– Years since the first VC financing, age and their squares.
– Growth stage dummies (seed, early, expansion and later) and a control for syndication.
– VC investment amount – a cumulative amount increasing with each successive round of
VC financing. Not distinguishable between different types of VC.
– Number of employees as measured by individual labour units (ILUs).
IND x TIME are cross-products of industry (NAICS 3-digit) and year.
– Control for industry-time-specific shocks.
– A lack of industry-specific deflators.
𝑌𝑖𝑡 = 𝛼 +
𝛽 𝑚 𝑉𝐶𝐹𝑖𝑡 + 𝛾𝑍𝑖𝑡 + 𝛿𝐼𝑁𝐷 ∗ 𝑇𝐼𝑀𝐸𝑖𝑡 + 𝜀𝑖𝑡.
BDC and LSVCCs in the rest of Canada perform on par with domestic private
Other government supported fund types perform relatively worse; could
reflect non-profit objectives
Differences in firm performance across VC fund types
Foreign 0.4544*** 0.5026*** 0.1633*** 0.4519**
(5.06) (5.04) (5.31) (2.37)
Private Independent 0.2897*** 0.0018 0.0873*** -0.2656
(3.65) (0.02) (3.08) (-1.56)
BDC 0.2209** -0.0594 0.0145 -0.3379*
(2.49) (-0.56) (0.46) (-1.68)
LSVCC Rest of Canada 0.1537 0.1381 0.0618** -0.0082
(1.64) (1.37) (2.18) (-0.05)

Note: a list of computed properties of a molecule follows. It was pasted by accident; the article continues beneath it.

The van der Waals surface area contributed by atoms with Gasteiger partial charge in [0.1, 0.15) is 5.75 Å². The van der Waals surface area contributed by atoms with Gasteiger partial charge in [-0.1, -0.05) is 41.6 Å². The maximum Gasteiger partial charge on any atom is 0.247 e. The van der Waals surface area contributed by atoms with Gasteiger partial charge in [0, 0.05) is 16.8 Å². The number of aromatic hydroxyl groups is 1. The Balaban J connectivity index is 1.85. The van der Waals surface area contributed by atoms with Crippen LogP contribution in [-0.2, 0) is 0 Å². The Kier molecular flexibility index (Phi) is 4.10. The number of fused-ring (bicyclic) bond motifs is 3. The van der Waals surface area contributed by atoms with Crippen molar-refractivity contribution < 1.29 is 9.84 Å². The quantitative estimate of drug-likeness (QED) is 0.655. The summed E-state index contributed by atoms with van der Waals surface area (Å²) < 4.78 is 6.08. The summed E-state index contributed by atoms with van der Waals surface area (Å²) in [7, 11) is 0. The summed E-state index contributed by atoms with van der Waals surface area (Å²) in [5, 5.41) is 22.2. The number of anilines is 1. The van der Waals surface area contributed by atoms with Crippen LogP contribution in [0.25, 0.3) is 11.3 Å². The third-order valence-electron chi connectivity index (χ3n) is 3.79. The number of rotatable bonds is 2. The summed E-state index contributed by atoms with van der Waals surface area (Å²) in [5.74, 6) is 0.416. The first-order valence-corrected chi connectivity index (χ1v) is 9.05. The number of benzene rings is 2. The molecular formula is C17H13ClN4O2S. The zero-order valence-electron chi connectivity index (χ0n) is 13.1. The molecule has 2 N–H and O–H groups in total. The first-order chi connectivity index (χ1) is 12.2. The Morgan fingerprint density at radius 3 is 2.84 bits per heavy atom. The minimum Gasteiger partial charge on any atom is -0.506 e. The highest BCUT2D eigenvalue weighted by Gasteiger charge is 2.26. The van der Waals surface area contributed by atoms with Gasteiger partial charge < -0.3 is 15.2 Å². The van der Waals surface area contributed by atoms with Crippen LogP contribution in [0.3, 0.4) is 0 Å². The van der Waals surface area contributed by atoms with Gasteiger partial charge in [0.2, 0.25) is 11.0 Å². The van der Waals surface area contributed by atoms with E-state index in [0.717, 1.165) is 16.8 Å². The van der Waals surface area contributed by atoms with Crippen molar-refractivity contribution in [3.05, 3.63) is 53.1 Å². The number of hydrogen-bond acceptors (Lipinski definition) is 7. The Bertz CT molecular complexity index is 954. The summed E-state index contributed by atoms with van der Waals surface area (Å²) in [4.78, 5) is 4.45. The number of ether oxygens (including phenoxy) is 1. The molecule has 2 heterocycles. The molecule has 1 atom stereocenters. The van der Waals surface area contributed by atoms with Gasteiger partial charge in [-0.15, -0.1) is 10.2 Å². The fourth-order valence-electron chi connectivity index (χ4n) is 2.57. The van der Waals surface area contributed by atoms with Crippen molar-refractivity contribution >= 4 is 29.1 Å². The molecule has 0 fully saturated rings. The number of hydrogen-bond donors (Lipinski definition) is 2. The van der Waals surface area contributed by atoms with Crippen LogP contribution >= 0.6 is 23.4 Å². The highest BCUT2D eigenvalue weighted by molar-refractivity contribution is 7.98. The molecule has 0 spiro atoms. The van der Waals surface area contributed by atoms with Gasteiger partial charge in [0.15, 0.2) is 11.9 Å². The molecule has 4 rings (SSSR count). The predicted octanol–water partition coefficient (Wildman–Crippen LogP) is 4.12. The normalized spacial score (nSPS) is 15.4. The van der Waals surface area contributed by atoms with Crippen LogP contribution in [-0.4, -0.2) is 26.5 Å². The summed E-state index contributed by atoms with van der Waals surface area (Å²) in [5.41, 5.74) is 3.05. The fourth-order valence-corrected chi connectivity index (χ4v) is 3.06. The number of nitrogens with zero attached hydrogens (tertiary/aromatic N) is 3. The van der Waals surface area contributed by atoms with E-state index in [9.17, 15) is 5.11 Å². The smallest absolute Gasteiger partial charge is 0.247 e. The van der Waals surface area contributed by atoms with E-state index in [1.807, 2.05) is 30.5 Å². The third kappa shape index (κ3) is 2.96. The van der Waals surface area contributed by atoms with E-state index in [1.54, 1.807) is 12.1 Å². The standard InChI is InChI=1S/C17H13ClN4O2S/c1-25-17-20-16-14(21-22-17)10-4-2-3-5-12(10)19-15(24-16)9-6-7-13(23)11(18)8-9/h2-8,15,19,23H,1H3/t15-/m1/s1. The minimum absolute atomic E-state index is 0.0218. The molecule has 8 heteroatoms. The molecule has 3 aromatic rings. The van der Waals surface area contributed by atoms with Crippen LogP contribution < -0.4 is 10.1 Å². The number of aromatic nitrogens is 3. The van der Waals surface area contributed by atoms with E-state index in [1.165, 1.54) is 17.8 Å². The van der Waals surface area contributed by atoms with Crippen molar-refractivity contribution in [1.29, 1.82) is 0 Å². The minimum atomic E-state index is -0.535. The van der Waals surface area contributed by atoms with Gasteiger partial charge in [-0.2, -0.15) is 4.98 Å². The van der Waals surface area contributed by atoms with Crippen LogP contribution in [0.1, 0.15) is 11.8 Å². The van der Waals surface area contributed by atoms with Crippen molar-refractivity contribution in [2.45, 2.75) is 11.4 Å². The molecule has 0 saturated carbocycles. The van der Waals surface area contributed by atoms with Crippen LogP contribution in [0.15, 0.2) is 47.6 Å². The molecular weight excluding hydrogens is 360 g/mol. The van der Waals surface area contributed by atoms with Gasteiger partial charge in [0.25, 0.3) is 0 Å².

LSVCC Quebec -0.1807* 0.0605 -0.1283*** -0.246
(-1.68) (0.57) (-3.72) (-1.31)
Other Government 0.1343 -0.2145** -0.1027*** -0.8517***
(1.38) (-2.00) (-3.09) (-4.02)
Note: all specifications include control s for the amount invested, age, years since financing, stage of
investment, whether there has been joint investment, investment from other VC fund types, and industry year
cross-products. The t-statistics are in brackets. Standard errors are clustered at the firm level and are robust to
heteroskedasticity and autocorrelation. ***, ** and * indicate two-sided statistical significance at 1%, 5% and
10% levels, respectively.
Growth results show similar performance ranking
The growth results show a similar overall ranking across the performance
metrics, though differences are less pronounced and not consistently
Differences may take time to accrue
Foreign 0.0661 0.0787*** 0.0404*** 0.0825
(1.42) (2.73) (2.89) (1.38)